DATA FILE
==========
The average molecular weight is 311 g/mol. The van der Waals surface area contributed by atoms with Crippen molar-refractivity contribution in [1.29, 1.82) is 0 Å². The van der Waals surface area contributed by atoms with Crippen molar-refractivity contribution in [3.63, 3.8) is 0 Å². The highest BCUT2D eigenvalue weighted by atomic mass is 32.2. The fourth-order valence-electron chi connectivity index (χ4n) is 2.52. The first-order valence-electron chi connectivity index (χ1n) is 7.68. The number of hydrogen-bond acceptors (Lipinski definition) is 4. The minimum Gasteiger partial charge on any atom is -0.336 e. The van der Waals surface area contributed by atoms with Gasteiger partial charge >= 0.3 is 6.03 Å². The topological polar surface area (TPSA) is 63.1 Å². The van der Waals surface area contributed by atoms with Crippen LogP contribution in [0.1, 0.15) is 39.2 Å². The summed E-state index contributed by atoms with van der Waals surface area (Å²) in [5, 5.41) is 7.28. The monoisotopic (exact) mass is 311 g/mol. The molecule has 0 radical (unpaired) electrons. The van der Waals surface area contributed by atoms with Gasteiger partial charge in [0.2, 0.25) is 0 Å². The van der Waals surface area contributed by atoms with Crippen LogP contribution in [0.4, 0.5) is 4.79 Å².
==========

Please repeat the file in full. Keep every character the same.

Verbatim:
The average molecular weight is 311 g/mol. The van der Waals surface area contributed by atoms with Crippen molar-refractivity contribution in [1.29, 1.82) is 0 Å². The van der Waals surface area contributed by atoms with Crippen molar-refractivity contribution in [3.63, 3.8) is 0 Å². The highest BCUT2D eigenvalue weighted by atomic mass is 32.2. The fourth-order valence-electron chi connectivity index (χ4n) is 2.52. The first-order valence-electron chi connectivity index (χ1n) is 7.68. The number of hydrogen-bond acceptors (Lipinski definition) is 4. The minimum Gasteiger partial charge on any atom is -0.336 e. The van der Waals surface area contributed by atoms with Gasteiger partial charge >= 0.3 is 6.03 Å². The topological polar surface area (TPSA) is 63.1 Å². The van der Waals surface area contributed by atoms with Crippen LogP contribution in [0.1, 0.15) is 39.2 Å². The summed E-state index contributed by atoms with van der Waals surface area (Å²) in [5, 5.41) is 7.28. The monoisotopic (exact) mass is 311 g/mol. The molecule has 0 radical (unpaired) electrons. The van der Waals surface area contributed by atoms with Gasteiger partial charge in [0.2, 0.25) is 0 Å². The van der Waals surface area contributed by atoms with Crippen LogP contribution in [0.4, 0.5) is 4.79 Å².